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Israelis speak warily of summit outcome

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JERUSALEM — Israeli Prime Minister Ehud Barak is cautious about the chances of success as the Camp David peace summit enters a decisive stage, but a breakthrough is still possible, a senior Israeli official said on Tuesday.

Parliamentary speaker Avraham Burg told Reuters the outcome of the U.S.-brokered peace talks with Palestinian President Yasser Arafat hung in the balance, and a deal on the 52-year-old conflict was unlikely until the very last minute.

"Every thousand-mile trek ends with one step; eventually it has to stop somewhere. In Israel, usually the best solutions come at the last moment. With the Palestinian side they're coming sometimes even after the last moment," he said.

Burg said there was still hope of a breakthrough before U.S. President Bill Clinton leaves for Japan on Wednesday to attend a summit of the Group of Eight, which includes seven leading industrial nations and Russia, but progress might not be achieved so fast.

"Will it happen now before President Clinton goes to the G8 or will it happen during his absence? Or will it happen right after he comes back? Or will there be another summit? That's tactics, but it's possible to (have a) breakthrough," he said.

Burg last spoke to Barak by telephone on Monday afternoon, before the latest round of talks began at Camp David.

He gave no details about the substance of the talks, at which the sides are trying to work out a peace framework on the toughest issues of their conflict — borders, the status of Jerusalem, Jewish settlers and Palestinian refugees.

Israeli media, facing a news blackout at Camp David, also gave few details of the talks. Some sounded gloomy.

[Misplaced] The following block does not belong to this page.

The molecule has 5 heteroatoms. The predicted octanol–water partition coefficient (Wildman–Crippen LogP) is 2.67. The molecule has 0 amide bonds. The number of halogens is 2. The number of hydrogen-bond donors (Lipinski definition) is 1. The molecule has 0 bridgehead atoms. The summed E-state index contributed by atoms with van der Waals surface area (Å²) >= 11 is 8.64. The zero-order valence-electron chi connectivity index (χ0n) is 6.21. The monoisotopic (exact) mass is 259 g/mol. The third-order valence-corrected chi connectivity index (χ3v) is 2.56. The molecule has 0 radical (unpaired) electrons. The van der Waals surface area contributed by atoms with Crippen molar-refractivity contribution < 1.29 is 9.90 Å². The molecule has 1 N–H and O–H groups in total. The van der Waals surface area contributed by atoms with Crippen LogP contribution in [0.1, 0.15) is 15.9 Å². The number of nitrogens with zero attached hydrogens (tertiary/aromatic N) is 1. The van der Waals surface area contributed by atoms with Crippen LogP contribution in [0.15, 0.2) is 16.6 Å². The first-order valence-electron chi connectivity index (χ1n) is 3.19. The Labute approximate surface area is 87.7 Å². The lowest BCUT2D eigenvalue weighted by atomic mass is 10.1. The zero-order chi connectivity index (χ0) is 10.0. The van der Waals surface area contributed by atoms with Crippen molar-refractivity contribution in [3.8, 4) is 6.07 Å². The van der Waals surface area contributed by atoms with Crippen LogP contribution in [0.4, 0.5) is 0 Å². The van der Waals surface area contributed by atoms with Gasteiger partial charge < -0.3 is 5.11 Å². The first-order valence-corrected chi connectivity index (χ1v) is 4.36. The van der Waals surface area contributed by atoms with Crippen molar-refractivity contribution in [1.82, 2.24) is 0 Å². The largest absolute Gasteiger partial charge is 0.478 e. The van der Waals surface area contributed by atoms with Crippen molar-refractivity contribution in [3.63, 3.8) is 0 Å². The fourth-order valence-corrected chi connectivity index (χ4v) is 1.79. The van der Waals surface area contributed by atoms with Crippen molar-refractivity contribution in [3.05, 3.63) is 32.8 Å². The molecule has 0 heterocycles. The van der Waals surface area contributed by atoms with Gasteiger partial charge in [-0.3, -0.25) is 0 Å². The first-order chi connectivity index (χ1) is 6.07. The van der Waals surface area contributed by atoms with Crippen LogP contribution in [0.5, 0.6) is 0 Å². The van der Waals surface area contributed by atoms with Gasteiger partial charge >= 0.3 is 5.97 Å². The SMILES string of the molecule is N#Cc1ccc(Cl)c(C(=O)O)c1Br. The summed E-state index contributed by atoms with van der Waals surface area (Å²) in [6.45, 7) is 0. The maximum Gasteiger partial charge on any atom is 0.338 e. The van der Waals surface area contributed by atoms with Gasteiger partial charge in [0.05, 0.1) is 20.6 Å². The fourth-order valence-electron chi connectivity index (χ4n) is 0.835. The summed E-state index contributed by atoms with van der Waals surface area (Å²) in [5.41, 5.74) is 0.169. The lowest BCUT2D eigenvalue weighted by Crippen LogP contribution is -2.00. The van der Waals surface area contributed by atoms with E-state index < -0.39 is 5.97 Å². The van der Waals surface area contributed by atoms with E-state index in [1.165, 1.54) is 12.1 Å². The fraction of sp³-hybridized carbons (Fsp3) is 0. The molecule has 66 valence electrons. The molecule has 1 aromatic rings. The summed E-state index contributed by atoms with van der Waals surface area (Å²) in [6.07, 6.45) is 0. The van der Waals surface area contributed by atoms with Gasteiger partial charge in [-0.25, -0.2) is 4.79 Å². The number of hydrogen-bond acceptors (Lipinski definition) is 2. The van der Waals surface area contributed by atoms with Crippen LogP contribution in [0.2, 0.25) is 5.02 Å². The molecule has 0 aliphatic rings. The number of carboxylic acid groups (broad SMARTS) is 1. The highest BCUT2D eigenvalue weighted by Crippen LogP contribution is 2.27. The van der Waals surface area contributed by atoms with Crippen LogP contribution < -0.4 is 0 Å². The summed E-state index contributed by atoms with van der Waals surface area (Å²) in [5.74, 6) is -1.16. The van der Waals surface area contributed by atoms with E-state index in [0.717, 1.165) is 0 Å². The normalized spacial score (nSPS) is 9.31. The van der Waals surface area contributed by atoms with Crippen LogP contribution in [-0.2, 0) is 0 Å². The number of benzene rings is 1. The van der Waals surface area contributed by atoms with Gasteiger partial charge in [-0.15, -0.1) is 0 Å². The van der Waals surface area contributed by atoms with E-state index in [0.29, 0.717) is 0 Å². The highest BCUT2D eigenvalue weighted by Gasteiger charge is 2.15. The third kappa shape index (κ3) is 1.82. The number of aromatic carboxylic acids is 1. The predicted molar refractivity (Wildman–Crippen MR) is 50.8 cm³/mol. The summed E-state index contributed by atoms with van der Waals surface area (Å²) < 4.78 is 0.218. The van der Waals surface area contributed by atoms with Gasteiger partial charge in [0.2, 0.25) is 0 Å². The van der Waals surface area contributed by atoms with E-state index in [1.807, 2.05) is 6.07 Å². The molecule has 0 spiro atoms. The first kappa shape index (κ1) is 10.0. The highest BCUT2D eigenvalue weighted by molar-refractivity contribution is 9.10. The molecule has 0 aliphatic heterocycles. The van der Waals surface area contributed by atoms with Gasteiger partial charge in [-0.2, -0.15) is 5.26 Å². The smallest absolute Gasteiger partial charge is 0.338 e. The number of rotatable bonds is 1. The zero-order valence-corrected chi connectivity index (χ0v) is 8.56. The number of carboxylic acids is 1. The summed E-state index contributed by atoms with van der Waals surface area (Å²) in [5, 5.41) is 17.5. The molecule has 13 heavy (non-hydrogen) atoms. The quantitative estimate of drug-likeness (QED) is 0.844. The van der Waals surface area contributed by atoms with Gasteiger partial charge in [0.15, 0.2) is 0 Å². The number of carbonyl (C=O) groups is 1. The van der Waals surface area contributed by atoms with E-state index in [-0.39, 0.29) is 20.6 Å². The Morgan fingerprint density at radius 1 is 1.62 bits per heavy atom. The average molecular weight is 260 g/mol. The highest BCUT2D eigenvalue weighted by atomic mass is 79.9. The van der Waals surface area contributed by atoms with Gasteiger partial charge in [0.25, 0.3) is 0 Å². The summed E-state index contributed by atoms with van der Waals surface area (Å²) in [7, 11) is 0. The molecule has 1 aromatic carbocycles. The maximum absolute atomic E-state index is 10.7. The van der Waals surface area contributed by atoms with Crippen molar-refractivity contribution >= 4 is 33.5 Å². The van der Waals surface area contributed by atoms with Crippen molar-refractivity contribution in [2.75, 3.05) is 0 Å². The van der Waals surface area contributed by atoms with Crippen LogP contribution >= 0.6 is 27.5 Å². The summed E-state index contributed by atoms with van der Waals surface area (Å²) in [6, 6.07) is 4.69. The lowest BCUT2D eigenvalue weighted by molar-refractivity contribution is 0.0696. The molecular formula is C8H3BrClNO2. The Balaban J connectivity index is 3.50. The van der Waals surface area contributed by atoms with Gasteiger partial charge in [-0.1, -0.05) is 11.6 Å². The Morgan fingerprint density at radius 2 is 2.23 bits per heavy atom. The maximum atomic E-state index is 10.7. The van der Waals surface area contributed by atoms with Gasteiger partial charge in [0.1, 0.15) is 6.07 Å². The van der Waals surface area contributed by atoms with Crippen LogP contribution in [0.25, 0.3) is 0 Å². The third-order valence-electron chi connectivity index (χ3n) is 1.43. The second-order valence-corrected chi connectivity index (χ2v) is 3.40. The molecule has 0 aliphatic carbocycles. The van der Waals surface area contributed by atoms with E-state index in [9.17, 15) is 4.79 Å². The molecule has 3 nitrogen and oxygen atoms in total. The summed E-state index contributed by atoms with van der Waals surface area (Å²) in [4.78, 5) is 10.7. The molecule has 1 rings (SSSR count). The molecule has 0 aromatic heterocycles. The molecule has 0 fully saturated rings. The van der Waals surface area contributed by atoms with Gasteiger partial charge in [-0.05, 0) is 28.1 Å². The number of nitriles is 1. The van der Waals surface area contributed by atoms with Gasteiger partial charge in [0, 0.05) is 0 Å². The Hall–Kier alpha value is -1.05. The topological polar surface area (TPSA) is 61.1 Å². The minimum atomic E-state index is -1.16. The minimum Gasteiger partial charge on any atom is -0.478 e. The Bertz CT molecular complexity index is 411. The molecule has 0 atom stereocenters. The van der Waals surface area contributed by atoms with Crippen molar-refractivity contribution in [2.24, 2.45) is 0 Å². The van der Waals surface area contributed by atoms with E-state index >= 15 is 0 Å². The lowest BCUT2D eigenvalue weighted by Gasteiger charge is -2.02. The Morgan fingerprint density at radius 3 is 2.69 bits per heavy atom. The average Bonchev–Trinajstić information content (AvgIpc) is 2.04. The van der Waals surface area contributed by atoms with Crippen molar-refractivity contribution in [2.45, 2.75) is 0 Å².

The Yedioth Ahronoth newspaper said it had become clear that the summit would end without a breakthrough and the Ma'ariv daily said the "general sense of pessimism is growing."

The Palestinian newspaper Al-Ayyam was non-committal. It said simply that the talks were approaching a critical stage without yielding any clear results.

Burg likened the situation to the lull before a storm.

"It's the moment of truth," he said. "Now everything is on the table, now they are touching the sacred issues ... Therefore it's impossible to predict now where the face of the storm is going."

He said Barak, whose government has been weakened by defections caused by fears in some quarters that he will give away too much at the peace talks, was "very cautious" but also determined and highly motivated.

"I would say it's the highest motivation I've ever seen in any Israeli leader to make such a risky breakthough in order to bring peace for the people of Israel and the Palestinians," he said.

He made clear he regarded the status of Jerusalem, a city holy to three faiths, as a key issue to resolve.

Palestinians want the east of Jerusalem, which Israel captured from Jordan in 1967 and annexed in a move not recognized internationally, as the capital of a state they plan to declare.

Burg said Israel was not about to give up sovereignty of Jerusalem and left open the possibility that any deal reached might leave the dispute over the city unresolved.